6. The Curious Incident of the Dog in the Night-Time by Mark Haddon: It is not very often that an entertaining book is written about children with disabilities with teenagers in mind. The Curious Incident of the Dog in the Night-Time is a fascinating look at a teenage boy who suffers from autism spectrum disorder, specifically Asperger’s Syndrome, and his mission to solve the mystery of a dog’s unusual death. Since the novel is written in the first person perspective, it really emphasizes the mindset of a person with autism and invites the reader to engage with and understand the disorder on a personal level.
5. Miss Peregrine’s School for Peculiar Children by Ransom Riggs: I recently wrote an entire book review about this one, so simply follow the link here to read it. Miss Peregrine’s School for Peculiar Children features a wonderful mix of fantasy, horror, and historical fiction that will appeal to many different readers. The characters, including the titular Miss Peregrine, are fascinating and it is a truly creepy read.
4. The Book Thief by Markus Zusak: Once again, I wrote an entire book review about this one, so simply follow the link here to read it. The Book Thief is set during the Allied bombing of Germany in WWII and shows the war from the German perspective. The perspective switch is fascinating in and of itself, but using Death him/herself as narrator of the story is what really sets it apart. The tale is dark, depressing, and a true work of art.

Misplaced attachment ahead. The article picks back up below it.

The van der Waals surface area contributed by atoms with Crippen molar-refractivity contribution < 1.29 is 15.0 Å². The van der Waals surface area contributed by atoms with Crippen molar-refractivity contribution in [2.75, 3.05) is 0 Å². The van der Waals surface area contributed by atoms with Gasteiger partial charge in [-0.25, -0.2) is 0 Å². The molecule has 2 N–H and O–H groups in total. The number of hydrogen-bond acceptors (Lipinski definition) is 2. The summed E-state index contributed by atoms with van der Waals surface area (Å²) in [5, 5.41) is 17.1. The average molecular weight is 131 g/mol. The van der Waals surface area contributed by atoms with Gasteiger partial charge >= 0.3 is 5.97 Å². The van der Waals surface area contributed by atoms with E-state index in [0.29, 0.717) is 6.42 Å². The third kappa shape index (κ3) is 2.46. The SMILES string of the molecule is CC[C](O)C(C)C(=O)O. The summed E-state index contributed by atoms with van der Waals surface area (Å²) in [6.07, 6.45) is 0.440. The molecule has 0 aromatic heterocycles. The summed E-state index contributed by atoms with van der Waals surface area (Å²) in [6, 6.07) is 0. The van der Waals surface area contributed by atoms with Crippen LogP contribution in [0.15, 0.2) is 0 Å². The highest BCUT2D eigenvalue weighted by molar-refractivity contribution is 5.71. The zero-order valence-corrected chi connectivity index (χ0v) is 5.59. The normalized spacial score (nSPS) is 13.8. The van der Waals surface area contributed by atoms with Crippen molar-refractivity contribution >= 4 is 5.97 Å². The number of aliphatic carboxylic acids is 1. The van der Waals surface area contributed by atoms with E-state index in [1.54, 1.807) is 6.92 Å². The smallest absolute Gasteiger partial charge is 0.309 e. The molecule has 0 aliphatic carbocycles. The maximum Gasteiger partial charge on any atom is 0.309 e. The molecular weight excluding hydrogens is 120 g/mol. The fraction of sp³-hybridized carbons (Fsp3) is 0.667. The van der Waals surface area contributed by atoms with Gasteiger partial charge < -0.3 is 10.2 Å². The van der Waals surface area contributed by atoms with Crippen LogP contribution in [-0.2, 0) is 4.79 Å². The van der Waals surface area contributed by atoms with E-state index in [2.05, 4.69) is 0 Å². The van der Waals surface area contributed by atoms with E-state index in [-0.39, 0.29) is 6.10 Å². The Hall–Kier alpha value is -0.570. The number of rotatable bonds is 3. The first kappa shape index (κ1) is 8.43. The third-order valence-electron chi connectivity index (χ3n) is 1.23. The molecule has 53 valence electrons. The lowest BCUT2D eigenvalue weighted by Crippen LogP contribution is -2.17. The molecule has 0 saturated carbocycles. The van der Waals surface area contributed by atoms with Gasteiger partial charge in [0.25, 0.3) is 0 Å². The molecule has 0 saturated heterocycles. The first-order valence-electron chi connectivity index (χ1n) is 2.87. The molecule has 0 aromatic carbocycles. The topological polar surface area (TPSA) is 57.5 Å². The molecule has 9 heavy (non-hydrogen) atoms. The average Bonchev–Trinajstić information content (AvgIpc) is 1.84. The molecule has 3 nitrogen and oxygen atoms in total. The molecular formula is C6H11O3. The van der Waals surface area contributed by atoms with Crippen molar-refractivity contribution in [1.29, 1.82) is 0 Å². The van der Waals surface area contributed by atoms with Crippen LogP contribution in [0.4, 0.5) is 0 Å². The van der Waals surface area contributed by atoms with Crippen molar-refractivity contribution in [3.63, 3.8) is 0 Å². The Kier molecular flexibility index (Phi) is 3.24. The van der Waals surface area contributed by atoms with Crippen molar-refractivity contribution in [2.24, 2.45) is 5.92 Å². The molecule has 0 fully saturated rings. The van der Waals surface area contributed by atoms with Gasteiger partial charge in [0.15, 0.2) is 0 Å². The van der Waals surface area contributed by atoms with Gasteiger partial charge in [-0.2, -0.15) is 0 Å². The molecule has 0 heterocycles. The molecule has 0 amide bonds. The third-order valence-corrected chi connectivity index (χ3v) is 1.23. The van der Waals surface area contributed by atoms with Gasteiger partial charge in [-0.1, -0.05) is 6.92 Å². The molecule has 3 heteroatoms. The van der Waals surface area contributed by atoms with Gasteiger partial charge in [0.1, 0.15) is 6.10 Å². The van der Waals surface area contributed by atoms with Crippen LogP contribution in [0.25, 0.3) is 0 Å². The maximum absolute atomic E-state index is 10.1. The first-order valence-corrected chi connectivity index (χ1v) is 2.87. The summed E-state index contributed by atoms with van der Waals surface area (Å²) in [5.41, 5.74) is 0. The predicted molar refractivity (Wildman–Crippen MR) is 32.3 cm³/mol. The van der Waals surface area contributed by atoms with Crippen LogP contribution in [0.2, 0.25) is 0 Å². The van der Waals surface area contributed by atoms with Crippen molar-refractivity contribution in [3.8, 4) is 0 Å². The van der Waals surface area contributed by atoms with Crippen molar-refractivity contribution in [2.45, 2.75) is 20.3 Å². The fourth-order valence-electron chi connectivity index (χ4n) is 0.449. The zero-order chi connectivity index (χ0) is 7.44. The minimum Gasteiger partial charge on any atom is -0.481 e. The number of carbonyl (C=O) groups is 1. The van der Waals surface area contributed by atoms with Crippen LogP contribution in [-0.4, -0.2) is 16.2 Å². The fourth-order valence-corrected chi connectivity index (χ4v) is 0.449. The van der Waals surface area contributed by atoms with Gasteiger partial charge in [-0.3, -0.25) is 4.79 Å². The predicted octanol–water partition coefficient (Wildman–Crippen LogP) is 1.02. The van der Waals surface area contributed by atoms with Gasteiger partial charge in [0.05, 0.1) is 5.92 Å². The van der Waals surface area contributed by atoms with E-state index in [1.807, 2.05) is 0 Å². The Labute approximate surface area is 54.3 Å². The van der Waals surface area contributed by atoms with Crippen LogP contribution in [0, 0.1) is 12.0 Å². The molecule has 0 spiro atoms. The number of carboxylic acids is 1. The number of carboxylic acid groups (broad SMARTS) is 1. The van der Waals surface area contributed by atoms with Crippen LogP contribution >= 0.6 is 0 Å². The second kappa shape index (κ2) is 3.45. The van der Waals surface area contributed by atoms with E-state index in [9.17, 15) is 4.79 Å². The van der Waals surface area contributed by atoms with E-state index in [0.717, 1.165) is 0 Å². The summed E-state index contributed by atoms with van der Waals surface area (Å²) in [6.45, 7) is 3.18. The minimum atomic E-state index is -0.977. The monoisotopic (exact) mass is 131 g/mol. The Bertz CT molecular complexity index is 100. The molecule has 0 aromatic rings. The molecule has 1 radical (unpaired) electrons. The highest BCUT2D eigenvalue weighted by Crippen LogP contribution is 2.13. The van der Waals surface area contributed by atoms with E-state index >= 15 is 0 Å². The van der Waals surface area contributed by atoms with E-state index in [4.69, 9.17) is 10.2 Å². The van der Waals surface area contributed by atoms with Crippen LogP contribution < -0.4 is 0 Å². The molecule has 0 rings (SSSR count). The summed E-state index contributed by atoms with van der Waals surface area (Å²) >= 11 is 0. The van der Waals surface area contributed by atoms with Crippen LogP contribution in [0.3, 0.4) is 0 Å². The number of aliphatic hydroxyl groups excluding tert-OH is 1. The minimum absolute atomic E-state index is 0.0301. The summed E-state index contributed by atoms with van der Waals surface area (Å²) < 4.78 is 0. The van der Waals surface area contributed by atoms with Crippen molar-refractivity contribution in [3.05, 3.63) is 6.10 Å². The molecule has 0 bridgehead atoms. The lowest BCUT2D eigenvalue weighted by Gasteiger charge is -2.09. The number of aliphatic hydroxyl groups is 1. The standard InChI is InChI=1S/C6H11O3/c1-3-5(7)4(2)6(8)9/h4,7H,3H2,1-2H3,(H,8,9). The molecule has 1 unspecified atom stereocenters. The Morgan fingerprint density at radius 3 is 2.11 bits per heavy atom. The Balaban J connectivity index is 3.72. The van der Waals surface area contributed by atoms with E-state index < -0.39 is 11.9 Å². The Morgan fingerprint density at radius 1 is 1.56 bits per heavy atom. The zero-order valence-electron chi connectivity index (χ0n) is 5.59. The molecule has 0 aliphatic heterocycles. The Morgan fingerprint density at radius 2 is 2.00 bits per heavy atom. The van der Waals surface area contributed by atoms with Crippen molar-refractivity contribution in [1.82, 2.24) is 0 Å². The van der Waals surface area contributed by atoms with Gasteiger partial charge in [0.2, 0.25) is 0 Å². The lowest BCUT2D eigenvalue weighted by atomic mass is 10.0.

3. The Giver by Lois Lowry: The Giver was probably everyone’s first introduction to the concept of dystopian fiction. Lois Lowry’s story about a boy named Jonas who must become the new “Receiver of Memory” for his community is a classic that I hardly feel qualified to review or judge in any way. It is an excellent book to use in order to teach difficult themes about emotional pain, loss, sacrifice, and what it means to be truly human. Lowry’s writing is simultaneously simple, beautiful, and powerful.
2. Harry Potter by J.K. Rowling: For this entry, I am generally considering the entire Harry Potter series. I will point out that the books transition from children’s literature to “young adult” at one very specific place. The surprise death at the end of The Goblet of Fire essentially shatters the innocence of the previous novels. From this point on, the world of Harry Potter is much darker and adult in tone. The true brilliance of this series is that it grew up with those who were reading it.
1. The Hobbit by J.R.R. Tolkien: Anyone who knows me will not be surprised with this selection. The Hobbit and The Lord of the Rings are the grandfathers of all fantasy stories, although The Lord of the Rings is generally considered to cross that elusive line that classifies it as adult rather than young adult literature. Regardless, The Hobbit encapsulates the fantasy genre all by itself. This is the book that awakened me to the wonderful world of fantasy literature and taught me about the written world’s power to move the reader. The Hobbit
is the ultimate classic of young adult literature.